When I was a freshman in college I discovered history. I’d always liked reading about the past, but for the first time I became really excited about it. I was all ready to major in American literature when I was thrown into the core program at my small, public university. All freshmen were required to take a year of “humanities” classes which consisted of history, sociology, literature and writing. My teacher of the first term was a history professor, and he approached the curriculum through the study of history, incorporating the literature of the era along with other social studies. I was hooked.
It wasn’t enough that I was studying history in class, so I went in search of other things to fuel my interest. I can’t remember how I came to pick up this book by historical archaeologist Ivor Noël Hume, but I suspect it was a happy accident from repeated browsing at the newly opened B. Dalton bookstore in Asheville. But however I came to own the book, I quickly fell under the spell of the “Pleasures and Perils” of collecting. For a while my greatest ambition in life was to go mud-larking on the banks of the Thames, as the author made it sound so appealing.
But my life took a different turn, and instead of becoming a mud-larker, I became a teacher. And I had not picked up this book for thirty-five years.
Recently I was moving furniture around and in doing so was moving books to a new bookcase. I ran across my much-loved copy of All the Best Rubbish, and was reminded of what it had meant to me all those years ago. As a result, I put it in the reading queue.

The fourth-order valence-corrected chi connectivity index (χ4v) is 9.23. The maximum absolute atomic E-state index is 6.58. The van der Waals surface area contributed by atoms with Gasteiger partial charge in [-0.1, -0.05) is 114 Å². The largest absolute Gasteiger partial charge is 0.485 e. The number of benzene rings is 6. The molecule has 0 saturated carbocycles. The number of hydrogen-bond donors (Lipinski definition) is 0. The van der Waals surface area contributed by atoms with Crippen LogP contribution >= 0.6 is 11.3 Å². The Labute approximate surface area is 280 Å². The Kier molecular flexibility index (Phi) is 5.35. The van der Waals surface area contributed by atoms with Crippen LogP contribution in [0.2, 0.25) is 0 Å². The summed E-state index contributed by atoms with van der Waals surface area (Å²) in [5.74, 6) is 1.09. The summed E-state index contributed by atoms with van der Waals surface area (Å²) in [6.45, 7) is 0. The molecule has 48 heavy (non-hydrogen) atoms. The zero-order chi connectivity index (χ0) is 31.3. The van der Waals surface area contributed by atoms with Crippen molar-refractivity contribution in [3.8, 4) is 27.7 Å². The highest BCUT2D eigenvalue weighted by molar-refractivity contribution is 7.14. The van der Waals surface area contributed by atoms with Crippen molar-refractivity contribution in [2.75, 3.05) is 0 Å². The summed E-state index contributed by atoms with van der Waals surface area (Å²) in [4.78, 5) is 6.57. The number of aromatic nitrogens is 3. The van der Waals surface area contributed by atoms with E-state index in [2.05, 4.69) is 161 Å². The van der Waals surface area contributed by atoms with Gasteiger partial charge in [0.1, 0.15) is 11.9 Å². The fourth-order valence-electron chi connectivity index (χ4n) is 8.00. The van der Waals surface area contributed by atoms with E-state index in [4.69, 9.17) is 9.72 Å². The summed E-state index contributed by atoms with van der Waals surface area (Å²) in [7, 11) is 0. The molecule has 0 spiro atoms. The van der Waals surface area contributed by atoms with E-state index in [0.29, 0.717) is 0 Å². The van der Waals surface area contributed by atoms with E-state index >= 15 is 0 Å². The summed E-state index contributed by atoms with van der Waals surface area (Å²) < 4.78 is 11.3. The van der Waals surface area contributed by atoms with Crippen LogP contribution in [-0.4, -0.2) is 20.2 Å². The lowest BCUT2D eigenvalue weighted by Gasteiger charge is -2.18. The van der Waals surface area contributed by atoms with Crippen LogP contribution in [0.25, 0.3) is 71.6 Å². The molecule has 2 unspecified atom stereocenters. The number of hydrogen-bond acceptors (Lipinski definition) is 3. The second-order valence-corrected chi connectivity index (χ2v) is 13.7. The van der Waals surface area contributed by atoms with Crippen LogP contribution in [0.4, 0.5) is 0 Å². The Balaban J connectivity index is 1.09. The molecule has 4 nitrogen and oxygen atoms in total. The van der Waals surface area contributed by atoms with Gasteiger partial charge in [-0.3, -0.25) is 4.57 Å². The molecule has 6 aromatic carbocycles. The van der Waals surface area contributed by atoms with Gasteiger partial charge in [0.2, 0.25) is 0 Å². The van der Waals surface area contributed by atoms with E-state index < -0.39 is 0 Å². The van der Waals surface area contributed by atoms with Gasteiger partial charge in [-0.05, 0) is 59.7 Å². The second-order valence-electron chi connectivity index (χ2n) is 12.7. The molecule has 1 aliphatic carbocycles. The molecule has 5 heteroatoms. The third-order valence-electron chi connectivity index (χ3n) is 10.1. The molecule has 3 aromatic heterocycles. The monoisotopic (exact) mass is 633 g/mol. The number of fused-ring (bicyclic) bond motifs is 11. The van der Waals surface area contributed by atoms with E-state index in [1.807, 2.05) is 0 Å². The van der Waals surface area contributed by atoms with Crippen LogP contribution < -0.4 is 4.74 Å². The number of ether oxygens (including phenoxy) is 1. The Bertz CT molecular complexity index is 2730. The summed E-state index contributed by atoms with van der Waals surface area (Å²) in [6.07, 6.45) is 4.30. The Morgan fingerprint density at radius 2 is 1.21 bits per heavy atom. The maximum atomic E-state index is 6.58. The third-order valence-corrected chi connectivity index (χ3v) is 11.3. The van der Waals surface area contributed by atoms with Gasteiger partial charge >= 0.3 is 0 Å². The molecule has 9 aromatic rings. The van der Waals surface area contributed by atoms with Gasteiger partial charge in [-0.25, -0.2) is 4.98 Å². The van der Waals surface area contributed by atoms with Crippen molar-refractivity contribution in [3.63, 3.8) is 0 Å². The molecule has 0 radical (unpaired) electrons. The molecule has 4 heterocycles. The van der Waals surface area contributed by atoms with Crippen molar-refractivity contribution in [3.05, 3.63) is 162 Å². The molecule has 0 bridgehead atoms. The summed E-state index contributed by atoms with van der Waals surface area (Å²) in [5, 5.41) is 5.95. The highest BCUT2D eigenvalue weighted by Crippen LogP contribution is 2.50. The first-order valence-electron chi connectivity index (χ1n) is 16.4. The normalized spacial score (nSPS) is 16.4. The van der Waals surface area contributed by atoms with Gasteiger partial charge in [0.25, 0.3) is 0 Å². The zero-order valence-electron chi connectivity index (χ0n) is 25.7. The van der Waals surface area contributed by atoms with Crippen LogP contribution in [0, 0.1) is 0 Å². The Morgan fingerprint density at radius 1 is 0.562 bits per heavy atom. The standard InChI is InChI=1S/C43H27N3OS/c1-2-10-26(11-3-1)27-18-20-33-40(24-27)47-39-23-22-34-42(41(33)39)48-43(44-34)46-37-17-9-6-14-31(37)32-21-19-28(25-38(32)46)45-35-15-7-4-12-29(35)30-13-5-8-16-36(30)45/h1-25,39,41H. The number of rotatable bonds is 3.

To my surprise, the book seems to have had a lasting influence on my collecting. Ivor Noël Hume is not only a renowned archaeologist, he is also a collector, and the book, while it tells much about his job at Colonial Williamsburg, is mainly about the things he found over the years and what he learned from them. The main take-away is this: The most expensive artifacts are not always the most valuable in terms of history. Simple, everyday objects are most often the ones that can teach us the most about the past. And while Noël Hume’s examples were often ceramics and glass, the same can be said for clothing.
Collecting only the best and rarest may be satisfying to the egotist or to the person needing aesthetic stimuli to get him through the misery of life in a world of mediocrity, but it does nothing for anyone wanting to know what it was like to live in other centuries.
Another valuable lesson is that value is subjective, and is more often than not, based on opinion. Something that is thought to be ugly becomes less so when there are lots of dollar signs attached to the item.
Even though this book was published over forty years ago, so much of it will strike a chord with modern collectors:
The collector…has the residue of a lifetime for research and the acquisition of keys to doors beyond which lie journeys, adventures, and dramas that are not uniquely his own.
After all, it it not just the owning of objects, but the history that we can learn from these objects that is important.
I could not resist adding a photo of this 18th century engraving, as the woman on the left and I share a name. My grandmother was Elizabeth Adams (but was called Lizzie) and I was named for her, being Sharon Elizabeth Adams. I never knew the original Lizzie as she died the year before my birth, but by all accounts she was a kind and generous woman, with not a trace of larceny in her heart!